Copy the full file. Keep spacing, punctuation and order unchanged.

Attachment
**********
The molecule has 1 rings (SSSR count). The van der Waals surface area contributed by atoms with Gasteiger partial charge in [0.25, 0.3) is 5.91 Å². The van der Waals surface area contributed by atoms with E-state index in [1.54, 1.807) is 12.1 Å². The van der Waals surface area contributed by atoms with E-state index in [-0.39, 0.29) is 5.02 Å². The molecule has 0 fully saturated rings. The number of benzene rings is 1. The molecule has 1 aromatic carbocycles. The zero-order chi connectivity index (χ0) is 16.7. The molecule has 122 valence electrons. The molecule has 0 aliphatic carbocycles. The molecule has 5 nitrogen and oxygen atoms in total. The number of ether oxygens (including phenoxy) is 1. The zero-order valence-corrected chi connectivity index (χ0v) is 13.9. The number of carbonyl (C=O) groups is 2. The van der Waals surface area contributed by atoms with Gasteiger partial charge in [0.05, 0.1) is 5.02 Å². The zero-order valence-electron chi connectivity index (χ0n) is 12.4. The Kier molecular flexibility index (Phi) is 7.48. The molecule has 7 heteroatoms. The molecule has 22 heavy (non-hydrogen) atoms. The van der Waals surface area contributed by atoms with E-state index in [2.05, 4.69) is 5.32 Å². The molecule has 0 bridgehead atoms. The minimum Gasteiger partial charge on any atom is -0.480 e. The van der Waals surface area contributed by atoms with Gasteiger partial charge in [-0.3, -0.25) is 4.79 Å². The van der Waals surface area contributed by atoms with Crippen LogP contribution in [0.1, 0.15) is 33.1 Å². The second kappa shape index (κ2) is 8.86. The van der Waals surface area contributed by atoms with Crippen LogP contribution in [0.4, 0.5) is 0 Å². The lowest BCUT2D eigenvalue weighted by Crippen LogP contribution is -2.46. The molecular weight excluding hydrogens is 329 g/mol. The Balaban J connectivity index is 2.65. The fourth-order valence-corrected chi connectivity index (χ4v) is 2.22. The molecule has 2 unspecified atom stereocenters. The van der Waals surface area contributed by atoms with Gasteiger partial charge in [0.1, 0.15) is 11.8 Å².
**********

The molecule has 1 rings (SSSR count). The van der Waals surface area contributed by atoms with Gasteiger partial charge in [0.25, 0.3) is 5.91 Å². The van der Waals surface area contributed by atoms with E-state index in [1.54, 1.807) is 12.1 Å². The van der Waals surface area contributed by atoms with E-state index in [-0.39, 0.29) is 5.02 Å². The molecule has 0 fully saturated rings. The number of benzene rings is 1. The molecule has 1 aromatic carbocycles. The zero-order chi connectivity index (χ0) is 16.7. The molecule has 122 valence electrons. The molecule has 0 aliphatic carbocycles. The molecule has 5 nitrogen and oxygen atoms in total. The number of ether oxygens (including phenoxy) is 1. The zero-order valence-corrected chi connectivity index (χ0v) is 13.9. The number of carbonyl (C=O) groups is 2. The van der Waals surface area contributed by atoms with Gasteiger partial charge in [0.05, 0.1) is 5.02 Å². The zero-order valence-electron chi connectivity index (χ0n) is 12.4. The Kier molecular flexibility index (Phi) is 7.48. The molecule has 7 heteroatoms. The molecule has 22 heavy (non-hydrogen) atoms. The van der Waals surface area contributed by atoms with E-state index in [2.05, 4.69) is 5.32 Å². The molecule has 0 bridgehead atoms. The minimum Gasteiger partial charge on any atom is -0.480 e. The van der Waals surface area contributed by atoms with Gasteiger partial charge in [-0.3, -0.25) is 4.79 Å². The van der Waals surface area contributed by atoms with Crippen LogP contribution in [0.1, 0.15) is 33.1 Å². The second kappa shape index (κ2) is 8.86. The van der Waals surface area contributed by atoms with Crippen LogP contribution in [0.4, 0.5) is 0 Å². The lowest BCUT2D eigenvalue weighted by Crippen LogP contribution is -2.46. The molecular weight excluding hydrogens is 329 g/mol. The Balaban J connectivity index is 2.65. The fourth-order valence-corrected chi connectivity index (χ4v) is 2.22. The molecule has 2 unspecified atom stereocenters. The van der Waals surface area contributed by atoms with Gasteiger partial charge in [0.1, 0.15) is 11.8 Å².